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Rede des Staatsministers für Europa, Michael Roth, bei dem Zivilgesellschaftlichen Forum der OSZE-Antisemitismus-Konferenz in Berlin am 12. November 2014

12.11.2014

--es gilt das gesprochene Wort--

Ambassador Guldimann,

Distinguished participants in the Civil Society Forum,

It is a great pleasure to be here with you this evening and to share some of my views with you. I would like to thank Ambassador Guldimann for being our host tonight here at the Swiss Embassy in Berlin.

Let me begin by making some personal remarks: commemorating the Holocaust and fighting against anti‑Semitism and all forms of stigmatisation and discrimination have been very close to my heart for many years. Some of you might know that I am a member of the board of trustees of the “Foundation Memorial to the Murdered Jews of Europe”. Since I took office as German Minister of State for Europe in December 2013, I have been in contact with many representatives of Jewish communities whenever I travel across Europe – be it in Thessaloniki, in Vienna or in Budapest. My Ministry has initiated a number of projects to strengthen Jewish life all over Europe. Our message is clear: Jewish life has its place at the heart of our societies.

This year we are celebrating the tenth anniversary of the OSCE’s Berlin Declaration, which was a milestone in the fight against anti‑Semitism. I am very pleased that, ten years after the Berlin Conference in 2004, the Federal Foreign Office is once again host and partner of this event. Now it is time to take stock of how far we have come and face the current and future challenges.

Recently we have witnessed a new wave of anti-Semitism all over Europe, including Germany. Scenes we thought Europe would never see again have become reality. I am deeply concerned about these developments. Let me be clear: anti‑Semitism is a threat not only to Jewish communities, but to all citizens and the state itself. Anti‑Semitism, be it open or veiled, is poison for any democratic society. There is no justification for it, neither in Germany nor in any other place in the world. In 2014, no one should live in fear because of his or her ethnicity, faith or sexual identity.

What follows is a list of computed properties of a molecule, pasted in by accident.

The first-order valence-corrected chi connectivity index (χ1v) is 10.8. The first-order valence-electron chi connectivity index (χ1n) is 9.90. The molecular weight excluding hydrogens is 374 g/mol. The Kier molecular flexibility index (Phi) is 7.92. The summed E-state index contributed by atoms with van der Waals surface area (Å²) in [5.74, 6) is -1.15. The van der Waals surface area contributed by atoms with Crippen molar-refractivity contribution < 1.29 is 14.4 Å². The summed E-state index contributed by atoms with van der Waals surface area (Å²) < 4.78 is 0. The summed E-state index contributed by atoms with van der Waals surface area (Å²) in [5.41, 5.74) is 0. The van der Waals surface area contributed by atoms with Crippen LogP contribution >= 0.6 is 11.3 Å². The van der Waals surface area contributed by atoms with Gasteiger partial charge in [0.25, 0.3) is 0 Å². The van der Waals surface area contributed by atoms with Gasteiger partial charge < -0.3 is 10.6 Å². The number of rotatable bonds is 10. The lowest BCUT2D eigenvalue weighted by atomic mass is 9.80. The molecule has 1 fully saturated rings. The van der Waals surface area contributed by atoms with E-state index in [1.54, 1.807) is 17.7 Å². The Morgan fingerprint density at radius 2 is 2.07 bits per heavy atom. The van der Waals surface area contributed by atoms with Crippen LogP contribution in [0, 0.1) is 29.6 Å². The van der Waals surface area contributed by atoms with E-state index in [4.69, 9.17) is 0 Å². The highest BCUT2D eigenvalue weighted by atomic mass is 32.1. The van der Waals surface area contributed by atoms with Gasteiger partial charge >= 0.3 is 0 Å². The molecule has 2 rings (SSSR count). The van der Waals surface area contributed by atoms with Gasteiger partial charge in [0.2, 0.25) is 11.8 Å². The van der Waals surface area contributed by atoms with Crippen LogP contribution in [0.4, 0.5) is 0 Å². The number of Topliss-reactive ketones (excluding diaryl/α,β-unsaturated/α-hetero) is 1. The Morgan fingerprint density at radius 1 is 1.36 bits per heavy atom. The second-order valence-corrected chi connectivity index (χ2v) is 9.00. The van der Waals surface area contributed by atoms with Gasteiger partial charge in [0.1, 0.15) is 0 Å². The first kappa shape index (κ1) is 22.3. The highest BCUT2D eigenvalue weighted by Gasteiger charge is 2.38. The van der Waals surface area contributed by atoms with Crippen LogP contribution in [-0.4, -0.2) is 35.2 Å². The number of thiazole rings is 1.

Safeguarding the values of the European Union is crucial – perhaps more than ever. Europe must pursue a zero tolerance policy on anti-Semitism and the discrimination of minorities. This is also a question of credibility if the European Union wants to be regarded as a community of values. When raising our voices to protect minorities in other parts of the world it is essential that we set a good example by living up to our ideals at home.

That is why we must stand united against anti‑Semitism. We have to take decisive measures, ranging from research and analysis to educational programmes and improved integration work.

Let me be clear: politicians and governments alone will not be able to fight anti‑Semitism. It affects us all – and not only governments. Each and every one of us can help fight anti-Semitism and unmask prejudices against Jewish people.

And this is why it is so important that this conference is open to participants from civil society. As representatives of non‑governmental organisations, you are making an important contribution to fighting anti‑Semitism. On behalf of the Federal Government, I can reassure you that we greatly appreciate your work in this fight and we are ready to cooperate with you wherever possible.

Some of you have travelled a great distance to be here today and to play an active part in the discussions on the implementation of the Berlin Declaration. I am delighted that we have the opportunity to meet and exchange views tonight. I am convinced that the contacts you make here and the discussions you start at this event will be continued in a different setting. I hope that these talks will have practical and positive consequences for the fight against anti‑Semitism.

Your active participation in this OSCE Conference on anti‑Semitism will shape the political discourse and public opinion on this important topic. You can have a great impact as members of your countries’ civil society. Your commitment and your joint action promote a tolerant, open and democratic society. I am grateful that many Jewish people not only raise their voices against anti‑Semitism, but also against every form of discrimination of minorities. That is why you are an indispensable counterweight to injustices and an important catalyst for change.

I would like to thank you for your courage and your commitment and wish you all the best for tomorrow’s high‑level event. Thank you!

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